“He needs to decide what is the appropriate thing for a member of Parliament to be commenting on,” Professor Kelly said. “I’m not going to talk further about this because it just gives prominence to views that I just don’t agree with and are not scientifically based.”
The Royal Australian College of General Practitioners rebuked Mr Kelly for appearing in an interview with celebrity chef Pete Evans, who was removed from Facebook last year after telling followers not to get tested for COVID-19.
“It is unacceptable that Craig Kelly is persisting in disseminating misinformation concerning COVID-19 and to appear on this podcast with a disgraced former celebrity chef is very unhelpful,” RACGP president Dr Karen Price said.
Australian Medical Association president Omar Khorshid said last month it was disappointing to see “crackpot” ideas spread by people who should know better. AMA vice president Chris Moy expressed disappointment that political leaders “cannot stand up very clearly for upholding science and fact” against Mr Kelly.
Former Nationals leader Barnaby Joyce said he got along “all right” with Mr Kelly but gave voters credit for making their own judgments.
“In Parliament you have a right to say what you like, even though at times it’s completely flawed and erroneous and incorrect,” Mr Joyce said. “If a professor of epidemiology says something to me, I think 99.9 per cent of us are probably going to listen to the professor.”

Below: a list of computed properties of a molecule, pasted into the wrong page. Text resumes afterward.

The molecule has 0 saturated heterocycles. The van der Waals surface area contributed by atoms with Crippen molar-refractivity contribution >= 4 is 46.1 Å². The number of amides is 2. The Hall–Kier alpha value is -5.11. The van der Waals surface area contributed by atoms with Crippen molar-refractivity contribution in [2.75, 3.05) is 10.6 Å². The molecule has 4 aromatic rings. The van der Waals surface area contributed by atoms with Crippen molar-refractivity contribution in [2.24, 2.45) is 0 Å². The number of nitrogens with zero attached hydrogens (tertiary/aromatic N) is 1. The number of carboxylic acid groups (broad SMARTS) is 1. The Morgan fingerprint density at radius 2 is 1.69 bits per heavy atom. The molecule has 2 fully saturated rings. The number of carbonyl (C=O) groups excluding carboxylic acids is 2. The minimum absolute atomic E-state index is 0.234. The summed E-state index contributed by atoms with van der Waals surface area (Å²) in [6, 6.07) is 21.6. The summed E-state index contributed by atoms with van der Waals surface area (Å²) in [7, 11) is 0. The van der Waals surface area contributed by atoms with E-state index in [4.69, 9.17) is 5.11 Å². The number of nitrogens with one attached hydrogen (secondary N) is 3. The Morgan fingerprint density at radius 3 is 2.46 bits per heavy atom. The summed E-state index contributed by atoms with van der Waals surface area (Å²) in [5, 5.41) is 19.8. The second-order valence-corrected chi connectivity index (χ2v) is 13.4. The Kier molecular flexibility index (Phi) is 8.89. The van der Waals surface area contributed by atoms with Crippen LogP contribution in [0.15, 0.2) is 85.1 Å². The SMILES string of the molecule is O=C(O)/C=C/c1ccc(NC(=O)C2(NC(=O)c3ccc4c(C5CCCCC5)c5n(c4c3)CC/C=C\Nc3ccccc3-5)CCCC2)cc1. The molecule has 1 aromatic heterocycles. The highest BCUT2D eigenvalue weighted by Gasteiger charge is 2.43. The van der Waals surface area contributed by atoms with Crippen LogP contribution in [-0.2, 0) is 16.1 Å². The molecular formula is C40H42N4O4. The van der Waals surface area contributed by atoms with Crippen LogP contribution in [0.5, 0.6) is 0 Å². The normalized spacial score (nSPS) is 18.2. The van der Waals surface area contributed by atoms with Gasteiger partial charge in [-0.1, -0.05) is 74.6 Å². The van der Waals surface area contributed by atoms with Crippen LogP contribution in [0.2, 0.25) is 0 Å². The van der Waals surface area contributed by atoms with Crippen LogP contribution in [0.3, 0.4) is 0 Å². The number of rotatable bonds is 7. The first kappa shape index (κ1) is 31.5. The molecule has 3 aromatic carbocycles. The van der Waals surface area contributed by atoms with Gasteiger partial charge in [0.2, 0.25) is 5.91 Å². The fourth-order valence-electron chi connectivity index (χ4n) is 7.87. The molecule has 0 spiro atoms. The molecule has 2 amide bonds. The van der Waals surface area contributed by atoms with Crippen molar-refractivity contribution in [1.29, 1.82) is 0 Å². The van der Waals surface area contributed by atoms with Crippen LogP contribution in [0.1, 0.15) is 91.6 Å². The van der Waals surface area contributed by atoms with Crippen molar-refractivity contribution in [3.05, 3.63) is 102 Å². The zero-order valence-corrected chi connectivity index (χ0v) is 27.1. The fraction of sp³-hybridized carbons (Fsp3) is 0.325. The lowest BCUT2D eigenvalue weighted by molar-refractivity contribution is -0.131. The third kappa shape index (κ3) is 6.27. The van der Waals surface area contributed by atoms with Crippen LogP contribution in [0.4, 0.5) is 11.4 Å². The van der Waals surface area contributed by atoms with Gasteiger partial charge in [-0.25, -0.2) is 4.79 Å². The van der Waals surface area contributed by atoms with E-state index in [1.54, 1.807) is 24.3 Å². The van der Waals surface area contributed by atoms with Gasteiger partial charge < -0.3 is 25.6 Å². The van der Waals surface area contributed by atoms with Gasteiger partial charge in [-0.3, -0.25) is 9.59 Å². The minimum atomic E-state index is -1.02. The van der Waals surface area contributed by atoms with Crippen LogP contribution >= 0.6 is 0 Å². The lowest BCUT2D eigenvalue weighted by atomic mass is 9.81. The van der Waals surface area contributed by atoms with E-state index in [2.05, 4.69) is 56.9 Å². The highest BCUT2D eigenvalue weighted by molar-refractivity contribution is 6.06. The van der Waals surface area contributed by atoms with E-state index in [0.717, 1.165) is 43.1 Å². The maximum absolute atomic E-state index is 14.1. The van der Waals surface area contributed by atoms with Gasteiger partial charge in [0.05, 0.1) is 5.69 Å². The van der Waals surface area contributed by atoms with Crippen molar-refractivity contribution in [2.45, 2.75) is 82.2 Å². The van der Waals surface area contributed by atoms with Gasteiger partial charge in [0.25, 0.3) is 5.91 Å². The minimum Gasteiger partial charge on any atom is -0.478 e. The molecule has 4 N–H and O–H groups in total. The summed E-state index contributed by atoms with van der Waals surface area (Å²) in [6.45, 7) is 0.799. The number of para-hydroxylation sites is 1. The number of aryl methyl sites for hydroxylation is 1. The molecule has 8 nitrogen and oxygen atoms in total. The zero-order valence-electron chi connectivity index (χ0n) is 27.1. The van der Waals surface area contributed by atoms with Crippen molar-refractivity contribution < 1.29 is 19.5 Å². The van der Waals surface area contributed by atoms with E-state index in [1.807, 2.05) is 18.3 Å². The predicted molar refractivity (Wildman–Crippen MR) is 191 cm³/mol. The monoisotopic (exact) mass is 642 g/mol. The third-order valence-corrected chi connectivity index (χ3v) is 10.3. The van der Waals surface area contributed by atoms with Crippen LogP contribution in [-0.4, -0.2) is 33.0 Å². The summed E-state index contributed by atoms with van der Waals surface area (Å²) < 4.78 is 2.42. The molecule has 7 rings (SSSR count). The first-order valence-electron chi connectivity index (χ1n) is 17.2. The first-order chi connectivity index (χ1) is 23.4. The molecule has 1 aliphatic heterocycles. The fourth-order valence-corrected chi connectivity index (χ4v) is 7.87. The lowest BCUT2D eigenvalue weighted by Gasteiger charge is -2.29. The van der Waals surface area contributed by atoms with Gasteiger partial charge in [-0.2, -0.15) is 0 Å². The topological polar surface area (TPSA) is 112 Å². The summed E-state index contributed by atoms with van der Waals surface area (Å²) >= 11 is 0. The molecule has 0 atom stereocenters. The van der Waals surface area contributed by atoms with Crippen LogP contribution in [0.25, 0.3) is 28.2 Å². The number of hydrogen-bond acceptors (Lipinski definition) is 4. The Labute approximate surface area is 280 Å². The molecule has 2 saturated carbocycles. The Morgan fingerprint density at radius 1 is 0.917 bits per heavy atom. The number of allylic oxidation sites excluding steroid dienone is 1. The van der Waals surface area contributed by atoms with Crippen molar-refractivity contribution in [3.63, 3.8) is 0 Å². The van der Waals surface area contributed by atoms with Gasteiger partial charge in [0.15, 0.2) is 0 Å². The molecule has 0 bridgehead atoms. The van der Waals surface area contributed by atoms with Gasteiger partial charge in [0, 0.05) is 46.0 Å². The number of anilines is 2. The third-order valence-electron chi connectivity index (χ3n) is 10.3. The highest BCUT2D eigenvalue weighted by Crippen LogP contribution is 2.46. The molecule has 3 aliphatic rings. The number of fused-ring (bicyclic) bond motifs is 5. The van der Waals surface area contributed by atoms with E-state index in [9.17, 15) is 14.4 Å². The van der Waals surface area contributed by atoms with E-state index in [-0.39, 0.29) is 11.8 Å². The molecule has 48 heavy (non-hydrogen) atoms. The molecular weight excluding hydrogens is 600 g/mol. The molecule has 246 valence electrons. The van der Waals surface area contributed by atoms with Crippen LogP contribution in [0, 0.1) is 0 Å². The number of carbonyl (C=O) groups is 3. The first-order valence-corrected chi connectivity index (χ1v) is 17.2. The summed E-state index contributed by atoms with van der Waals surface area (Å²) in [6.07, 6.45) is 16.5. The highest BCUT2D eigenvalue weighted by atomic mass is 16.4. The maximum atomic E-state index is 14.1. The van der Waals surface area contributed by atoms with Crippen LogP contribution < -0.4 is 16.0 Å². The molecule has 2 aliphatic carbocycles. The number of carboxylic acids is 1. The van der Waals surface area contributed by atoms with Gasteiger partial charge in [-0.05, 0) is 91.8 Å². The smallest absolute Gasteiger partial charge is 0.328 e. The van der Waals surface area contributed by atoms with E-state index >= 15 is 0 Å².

Asked if Mr Morrison should do anything to silence Mr Kelly, Mr Joyce said, “No, that would just be poking the bear. People are smart enough to make their own decisions, and Craig is not a doctor”.
Mr Kelly has not opposed COVID-19 vaccinations but Labor, the Greens and some Liberals believe his arguments on Facebook will weaken support for the vaccination program, one of the government’s top priorities for the year ahead.
Labor accused Mr Morrison of weakness for claiming Mr Kelly was doing a “great job” when the MP’s claims could undermine the $24 million federal advertising campaign to encourage people to take COVID-19 vaccines.
“Craig Kelly is a dangerous menace and a threat to the nation’s COVID response and it’s beyond time that the Prime Minister developed the backbone to pull him into line,” Mr Butler said.
Labor assistant communications spokesman Tim Watts said Mr Kelly’s posts had been shared 10 times as much as Department of Health posts on Facebook.
“A real leader would have stepped in and said that they would have nothing to do with any MP who is spreading medical misinformation during a pandemic and would have demanded that Craig Kelly be dis-endorsed by the Liberal Party,” Mr Watts said.
Former Australian Medical Association president Michael Gannon said he supported free speech but Mr Kelly had to be more responsible when Australia faced the risk of “vaccine hesitancy” with COVID-19.
“I would say to Mr Kelly and others that we’re all entitled to alternative opinions but we’re not entitled to alternative facts,” Dr Gannon told Sky News.
“On topics like this, you cannot have harebrained ideas from people who are in charge of making us safe.”
David Crowe is chief political correspondent for The Sydney Morning Herald and The Age.